The colour of law, power and knowledge: Introducing critical race theory in (post-) apartheid South Africa

Authors Joel M Modiri

ISSN: 1996-2126
Affiliations: Researcher, Department of Jurisprudence, University of Pretoria
Source: South African Journal on Human Rights, Volume 28 Issue 3, 2012, p. 405 – 436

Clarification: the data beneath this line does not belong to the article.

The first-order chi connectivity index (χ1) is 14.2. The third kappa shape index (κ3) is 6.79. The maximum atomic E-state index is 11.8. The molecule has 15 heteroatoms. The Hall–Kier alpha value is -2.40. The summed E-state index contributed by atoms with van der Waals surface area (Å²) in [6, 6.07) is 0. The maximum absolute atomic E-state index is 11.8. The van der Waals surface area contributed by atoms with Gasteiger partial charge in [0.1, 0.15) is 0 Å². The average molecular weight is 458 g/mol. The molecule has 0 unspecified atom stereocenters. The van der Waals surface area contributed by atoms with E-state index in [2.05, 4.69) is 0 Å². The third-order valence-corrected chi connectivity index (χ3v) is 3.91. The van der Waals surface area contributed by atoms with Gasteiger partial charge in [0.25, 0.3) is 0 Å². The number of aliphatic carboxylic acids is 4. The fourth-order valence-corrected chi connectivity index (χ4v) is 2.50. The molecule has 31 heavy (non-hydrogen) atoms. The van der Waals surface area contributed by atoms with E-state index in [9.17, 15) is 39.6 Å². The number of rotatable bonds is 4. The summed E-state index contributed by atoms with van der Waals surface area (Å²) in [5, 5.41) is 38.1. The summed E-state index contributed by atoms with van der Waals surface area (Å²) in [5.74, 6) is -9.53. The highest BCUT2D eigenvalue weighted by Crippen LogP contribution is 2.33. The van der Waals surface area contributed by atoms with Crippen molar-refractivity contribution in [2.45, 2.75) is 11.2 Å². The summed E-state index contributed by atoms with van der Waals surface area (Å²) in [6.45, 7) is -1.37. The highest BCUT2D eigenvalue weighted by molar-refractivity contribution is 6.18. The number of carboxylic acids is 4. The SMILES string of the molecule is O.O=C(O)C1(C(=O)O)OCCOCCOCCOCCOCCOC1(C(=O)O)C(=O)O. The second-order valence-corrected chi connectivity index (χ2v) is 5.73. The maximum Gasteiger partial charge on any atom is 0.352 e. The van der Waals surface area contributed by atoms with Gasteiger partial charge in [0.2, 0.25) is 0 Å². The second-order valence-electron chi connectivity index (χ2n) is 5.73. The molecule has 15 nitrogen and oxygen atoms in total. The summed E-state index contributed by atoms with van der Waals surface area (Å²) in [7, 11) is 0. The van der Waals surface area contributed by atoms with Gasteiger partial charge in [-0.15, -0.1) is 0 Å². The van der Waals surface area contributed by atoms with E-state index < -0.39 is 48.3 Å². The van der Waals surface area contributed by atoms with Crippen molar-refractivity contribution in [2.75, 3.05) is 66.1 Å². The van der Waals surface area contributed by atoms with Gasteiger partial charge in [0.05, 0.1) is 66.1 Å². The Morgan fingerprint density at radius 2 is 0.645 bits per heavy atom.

Many legal scholars, practitioners and judges have overlooked the ways in which racial identities and hierarchies have been woven into social systems like law, labour, social power, knowledge and ideology. This article suggests that this oversight can be addressed by developing a post-apartheid critical race theory that puts ‘race’ back on the agenda by situating it within legal, political and social discourses. Such a critical race theory is proposed as an alternative to, and critique of, traditional (liberal/conservative) approaches to race and racism that emphasise individual autonomy, colour-blind constitutionalism and race-neutrality. Critical Race Theory (CRT) seeks to examine, from a legal perspective, the ways in which prevailing conceptions of race (and to some extent, culture and identity) perpetuate relations of domination, oppression and injustice. In South Africa, the necessity of such a critical engagement with race and law is justified by a long history of institutionalised white supremacy and white racial privilege which today coexists with ongoing (and lingering) forms of anti-black racism and racial exclusion. The starting point will be a broad discussion of competing approaches to race and racialism that inform equality jurisprudence and socio-political discourse followed by a theoretical discussion of the conceptual tools of US CRT and an analysis of post-1994 constitutional jurisprudence. The main aim is to problematise the contradictions and tensions that characterise South African equality jurisprudence and human rights discourses by exposing and critiquing the racial ideologies embedded in them. The broader concern of this article, however, is to point to the significance of critical race perspectives in South African legal and interdisciplinary thinking in a way that might disclose possibilities for racial justice and equality.